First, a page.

STEVEN BROWN - El Hombre Invisible . LP
For his first solo album since the early ‘90s, Tuxedomoon's co-front man delivers a hypnotic collection of songs, a song cycle of sorts, which draws from his life in Mexico, where he’s been residing for many years now.
El Hombre Invisible is centered around Steven's emblematic vocals, melodies & lyrics, set in an intimate environment, with sparse elegant, arrangements for guitar, bass, occasional horns, and of course Mr Brown's trademark piano & saxophone playing.
The atmosphere and lyrics of the songs reflect some of the experiences & impressions gathered in the course of these latest 28 years, which have included earthquakes, a kidnapping, rubbing shoulders with the Zapatistas in Chiapas, being confronted with the still omnipresent traces of the Spanish conquest five centuries ago (and the effects of “The Most Dangerous Book In The World”, which guided the conquistadores’ steps), Steven's years of working as a cultural activist, and his enduring love for the general beauty of the nature and the people in his new hometown of Oaxaca.
El Hombre Invisible was recorded in Oaxaca with local musicians, including Lila Downs, who sings a duet with Steven on the song Familias Ricas. Plus a couple of external guests: Tuxedomoon's Luc van Lieshout on trumpet, and Chris Haskett (ex-Rollins Band) on guitar. The songs were mixed in Berlin by Steven's old friend and musical associate Nikolas Klau.
Born in Illinois, Steven Brown moved to San Francisco where he founded Tuxedomoon with Blaine L.Reininger, then to New York. The band left the USA’s toxic atmosphere in the early 1980s, wandered around Europe, and settled in Brussels for twelve years. Ten years later, Steven fell in love with Mexico while changing planes on the way to Belize, and decided to settle there, in 1993. First in Mexico City, then in Oaxaca, where he built his own house. He’s been regularly returning to Europe to record and perform with Tuxedomoon, while developing various activities in Mexico, where he founded several bands (including Nine Rain and the Ensamble Kafka wind ensemble), worked to support indigenous brass bands, and has been running Cinema Domingo, which started as weekly projections of old films in his house, then developed into a band (Cinema Domingo Orchestra) specialised in writing and publicly performing new soundtracks to old movies. Steven loves Oaxaca, its landscape (he finds it to be not unlike Toscana) and the unavoidable daily encounters with bright and dark sides of Mexico’s history & culture.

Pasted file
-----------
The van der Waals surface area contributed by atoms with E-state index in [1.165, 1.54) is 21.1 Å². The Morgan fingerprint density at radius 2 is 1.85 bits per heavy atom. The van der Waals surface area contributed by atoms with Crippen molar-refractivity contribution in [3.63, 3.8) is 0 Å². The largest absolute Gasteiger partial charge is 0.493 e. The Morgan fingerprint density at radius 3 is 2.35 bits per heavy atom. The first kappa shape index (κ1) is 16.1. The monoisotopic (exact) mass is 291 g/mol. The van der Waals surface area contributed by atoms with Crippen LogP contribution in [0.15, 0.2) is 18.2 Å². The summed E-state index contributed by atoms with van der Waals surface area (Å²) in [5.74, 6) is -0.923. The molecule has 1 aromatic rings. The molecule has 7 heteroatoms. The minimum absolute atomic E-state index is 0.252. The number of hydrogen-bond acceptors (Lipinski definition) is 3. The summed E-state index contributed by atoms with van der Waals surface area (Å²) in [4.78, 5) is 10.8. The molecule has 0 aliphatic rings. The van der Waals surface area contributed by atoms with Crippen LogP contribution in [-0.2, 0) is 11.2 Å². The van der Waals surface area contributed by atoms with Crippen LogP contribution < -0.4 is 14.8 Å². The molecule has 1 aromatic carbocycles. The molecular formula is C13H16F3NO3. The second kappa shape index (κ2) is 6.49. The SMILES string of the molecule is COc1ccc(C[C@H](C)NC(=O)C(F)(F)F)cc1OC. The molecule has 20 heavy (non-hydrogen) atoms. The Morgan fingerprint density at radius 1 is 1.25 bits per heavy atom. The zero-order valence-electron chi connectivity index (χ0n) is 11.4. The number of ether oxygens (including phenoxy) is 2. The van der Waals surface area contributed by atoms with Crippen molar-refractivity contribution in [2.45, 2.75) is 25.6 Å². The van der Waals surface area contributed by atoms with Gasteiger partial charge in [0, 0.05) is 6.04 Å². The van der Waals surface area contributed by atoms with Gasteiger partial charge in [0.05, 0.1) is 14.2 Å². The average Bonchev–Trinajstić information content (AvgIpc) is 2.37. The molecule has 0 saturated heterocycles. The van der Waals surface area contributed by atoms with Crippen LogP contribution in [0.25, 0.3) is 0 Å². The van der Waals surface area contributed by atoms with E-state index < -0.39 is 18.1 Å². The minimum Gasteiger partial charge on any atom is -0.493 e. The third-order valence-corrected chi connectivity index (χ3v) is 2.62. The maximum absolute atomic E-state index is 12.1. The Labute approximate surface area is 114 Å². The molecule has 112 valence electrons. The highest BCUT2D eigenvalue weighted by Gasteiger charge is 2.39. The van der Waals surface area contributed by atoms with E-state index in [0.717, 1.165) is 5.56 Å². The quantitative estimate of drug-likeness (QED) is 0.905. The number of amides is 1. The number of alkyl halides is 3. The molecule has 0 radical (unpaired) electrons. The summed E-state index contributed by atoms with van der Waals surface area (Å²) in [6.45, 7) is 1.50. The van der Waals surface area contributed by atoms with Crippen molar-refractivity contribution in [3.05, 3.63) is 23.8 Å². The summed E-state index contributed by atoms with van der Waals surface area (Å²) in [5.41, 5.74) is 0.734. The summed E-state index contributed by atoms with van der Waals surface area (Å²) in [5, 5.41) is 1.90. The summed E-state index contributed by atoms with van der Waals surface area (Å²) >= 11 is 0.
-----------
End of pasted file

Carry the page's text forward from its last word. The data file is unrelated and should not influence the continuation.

Steven Brown - vocals, grand piano, clarinet, saxophones; Beto Cruz – synth; Nikolas Klau - keyboards and percussion; Beto Cruz - guitar, bass, mellotron, synth; Julio Garcia – guitar; Bruno Varela – bass; Alejandro Herrera – jarana; Angel Garcia – violin; Jose Luis Hernandez Vasquez – trumpet; Facundo Vargas – trombone; Oxama – percussion; Chris Haskett - guitar and bass; Luc van Lieshout – flugelhorn; Ana Diaz – vocals; Lila Downs - vocal
More about Steven Brown’s career
As part of Tuxedomoon, Steven first recorded two emblematic albums for The Residents’ label Ralph Records, followed by thirteen more albums during the ‘80s and since 2004 (after the end of the band’s hiatus), all out in Crammed Discs.Thanks to their ability to crystallize a certain dark and romantic zeitgeist, and the originality of their music (which incorporated and transcended post-punk, rock, electronics, minimal music, classical, jazz, Gypsy music and more, Tuxedomoon quickly became one of the most influential bands of the decade and toured all around the globe
Meanwhile, Steven Brown developed a career as a solo artist: he released over twenty albums under his name (including his collaborations with Blaine Reininger and with Benjamin Lew). He’s composed music for dance, theatre, film and fashion shows: his and Tuxedomoon’s music appeared in works by Maurice Béjart, Thierry Smits, Wim Wenders, Patrice Chéreau and many more. Steven created and performed music for the Mexican pavilion at the Word Fair 2000, was commissioned to write soundtracks for Sergei Eisenstein's unfinished ¡Que Viva Mexico! (1930) and -at the request of the Goethe Institut- for the American premieres of various restored classic films. He earned an Ariel (the Mexican equivalent of the Oscar) for his soundtrack for El Informe Toledo, a film about the widely respected painter-sculptor-activist Francisco Toledo. And last but not least, as part of a collaborative work by Tuxedomoon and Cult With No Name, he took part in the creation of the the soundtrack for Blue Velvet Revisited (2015), a documentary on the making of David Lynch's classic film, which was selected by Lynch to appear at his own festival in Los Angeles.
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